This analysis was aimed at quantifying how many studies registered on the Open Science Framework (OSF) up to November 2017 are performed but not shared after at least 4 years. Examining a sample of 315 registrations, of which 169 were research studies, the researchers found that 104 (62%) were published. They estimated that 5550 out of 9544 (58%) registered studies on the OSF are published.
Researchers use registries to make unpublished studies public, and the OSF policy to open registrations after a four-year embargo substantially increases the number of studies that become known to the scientific community. In responses to emails asking researchers why studies remained unpublished logistical issues (e.g., lack of time, researchers changing jobs) were the most common cause, followed by null results, and rejections during peer review.
The authors concluded that their study shows that a substantial amount of studies researchers perform remain unpublished.
I find this truly shocking!
Researchers are able to do research only because they receive financial and other support from elsewhere. Therefore they have an ethical obligation to publish it. The reasons frequently given for not publishing research are nothing well and truly invalid:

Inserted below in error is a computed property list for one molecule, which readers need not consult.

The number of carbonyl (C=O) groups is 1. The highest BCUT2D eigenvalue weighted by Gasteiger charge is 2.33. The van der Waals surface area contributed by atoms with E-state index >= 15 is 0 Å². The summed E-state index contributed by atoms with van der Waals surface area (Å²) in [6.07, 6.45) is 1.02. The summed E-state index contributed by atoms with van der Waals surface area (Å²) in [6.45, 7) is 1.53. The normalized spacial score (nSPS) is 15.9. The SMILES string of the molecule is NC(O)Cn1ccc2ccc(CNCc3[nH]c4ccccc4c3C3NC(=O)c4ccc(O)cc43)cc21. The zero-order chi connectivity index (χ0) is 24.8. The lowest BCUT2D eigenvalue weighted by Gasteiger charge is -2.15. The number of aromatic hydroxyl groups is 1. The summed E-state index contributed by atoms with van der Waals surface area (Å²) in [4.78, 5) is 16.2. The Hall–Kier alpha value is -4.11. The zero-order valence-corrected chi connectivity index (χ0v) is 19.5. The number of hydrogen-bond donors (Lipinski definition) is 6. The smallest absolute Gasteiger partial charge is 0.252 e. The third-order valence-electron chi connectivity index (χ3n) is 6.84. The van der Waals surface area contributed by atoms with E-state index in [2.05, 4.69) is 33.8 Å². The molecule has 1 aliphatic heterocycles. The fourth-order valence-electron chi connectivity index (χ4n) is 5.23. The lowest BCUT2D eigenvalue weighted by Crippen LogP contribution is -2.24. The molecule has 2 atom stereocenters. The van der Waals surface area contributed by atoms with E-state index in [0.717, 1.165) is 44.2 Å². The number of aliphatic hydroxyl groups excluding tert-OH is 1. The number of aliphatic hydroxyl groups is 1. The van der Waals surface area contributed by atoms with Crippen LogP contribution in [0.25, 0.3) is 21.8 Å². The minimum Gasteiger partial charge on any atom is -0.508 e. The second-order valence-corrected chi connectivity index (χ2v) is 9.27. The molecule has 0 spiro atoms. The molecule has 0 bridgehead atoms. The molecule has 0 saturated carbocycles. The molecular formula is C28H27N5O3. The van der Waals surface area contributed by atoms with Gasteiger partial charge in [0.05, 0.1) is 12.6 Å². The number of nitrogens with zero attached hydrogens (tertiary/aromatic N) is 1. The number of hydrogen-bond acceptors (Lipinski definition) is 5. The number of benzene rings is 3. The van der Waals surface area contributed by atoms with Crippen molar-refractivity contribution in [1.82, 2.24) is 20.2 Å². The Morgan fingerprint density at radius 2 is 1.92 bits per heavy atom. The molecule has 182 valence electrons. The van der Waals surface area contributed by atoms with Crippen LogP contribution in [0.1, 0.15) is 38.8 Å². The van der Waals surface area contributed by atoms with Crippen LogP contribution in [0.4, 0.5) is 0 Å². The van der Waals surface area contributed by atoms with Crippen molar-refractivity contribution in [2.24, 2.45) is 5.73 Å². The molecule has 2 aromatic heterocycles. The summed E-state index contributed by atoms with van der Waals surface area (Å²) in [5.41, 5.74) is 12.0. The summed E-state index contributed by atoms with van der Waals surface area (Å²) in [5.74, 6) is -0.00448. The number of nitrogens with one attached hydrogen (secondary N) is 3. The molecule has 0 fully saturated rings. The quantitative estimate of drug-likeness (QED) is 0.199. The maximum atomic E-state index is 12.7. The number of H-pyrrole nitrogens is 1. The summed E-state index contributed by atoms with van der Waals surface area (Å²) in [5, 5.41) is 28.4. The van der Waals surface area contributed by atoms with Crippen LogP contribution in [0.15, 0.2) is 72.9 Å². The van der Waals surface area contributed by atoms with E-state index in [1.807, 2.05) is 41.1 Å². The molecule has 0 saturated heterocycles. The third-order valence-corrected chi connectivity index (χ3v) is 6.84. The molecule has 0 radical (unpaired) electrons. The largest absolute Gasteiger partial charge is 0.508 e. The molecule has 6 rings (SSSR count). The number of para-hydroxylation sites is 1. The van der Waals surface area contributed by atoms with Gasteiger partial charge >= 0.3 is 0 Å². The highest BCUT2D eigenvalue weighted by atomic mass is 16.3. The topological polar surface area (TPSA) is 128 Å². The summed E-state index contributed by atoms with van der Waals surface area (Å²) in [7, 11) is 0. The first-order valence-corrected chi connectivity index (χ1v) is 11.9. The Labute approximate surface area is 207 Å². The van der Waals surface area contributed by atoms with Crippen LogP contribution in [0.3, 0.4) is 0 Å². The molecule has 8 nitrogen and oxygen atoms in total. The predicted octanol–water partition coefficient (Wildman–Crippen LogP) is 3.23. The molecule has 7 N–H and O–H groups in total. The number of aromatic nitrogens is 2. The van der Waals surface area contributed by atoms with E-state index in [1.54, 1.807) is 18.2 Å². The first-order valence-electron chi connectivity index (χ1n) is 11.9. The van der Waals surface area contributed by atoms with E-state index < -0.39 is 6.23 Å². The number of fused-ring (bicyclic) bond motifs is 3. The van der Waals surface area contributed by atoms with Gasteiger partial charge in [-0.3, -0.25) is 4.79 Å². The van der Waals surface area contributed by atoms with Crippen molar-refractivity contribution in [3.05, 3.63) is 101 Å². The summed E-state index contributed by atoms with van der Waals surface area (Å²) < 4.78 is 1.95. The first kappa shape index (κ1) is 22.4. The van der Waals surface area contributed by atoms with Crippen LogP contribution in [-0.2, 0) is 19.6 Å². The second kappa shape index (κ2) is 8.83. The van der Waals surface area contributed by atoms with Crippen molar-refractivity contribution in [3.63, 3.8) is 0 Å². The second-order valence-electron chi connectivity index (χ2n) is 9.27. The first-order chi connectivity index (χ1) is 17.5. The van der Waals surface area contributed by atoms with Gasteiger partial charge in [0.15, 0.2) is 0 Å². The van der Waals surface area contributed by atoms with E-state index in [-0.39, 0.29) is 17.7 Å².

- Lack of time is a mere excuse; if researchers had the time to get the grants, permissions, etc. they simply must have the time to finish the job properly.
- Researchers changing jobs is an equally flawed excuse; if someone changes position, he/she is obliged to finish the job they were doing. A surgeon can also not leave mid-surgery because he has a better offer.
- ‘Null results’ is even worse as a reason. Null results are just as important as positive findings – occasionally they are even more important. If researchers fail to realize this, they simply disqualify themselves as researchers.
- ‘Rejections during peer review’ is complete nonsense. Everyone who submits papers for publication gets rejected once in a while. In this case, one learns from the peer-review comments, improves the paper in question, and re-submits it to another journal.
I have seen many studies of so-called alternative medicine (SCAM) that, for this or that reason, never were published. And I feel strongly that this is a serious violation of research ethics – so much so that I would ban researchers who are guilty of this crime from conducting research in the future. I also feel that, in order to receive the necessary support (financial and other), researchers should sign that they will publish their findings within a given time after finishing their study. Failing to comply could then incur a penalty such as paying back part of the funds wasted. I think such measures would very quickly clear up the current intolerable situation.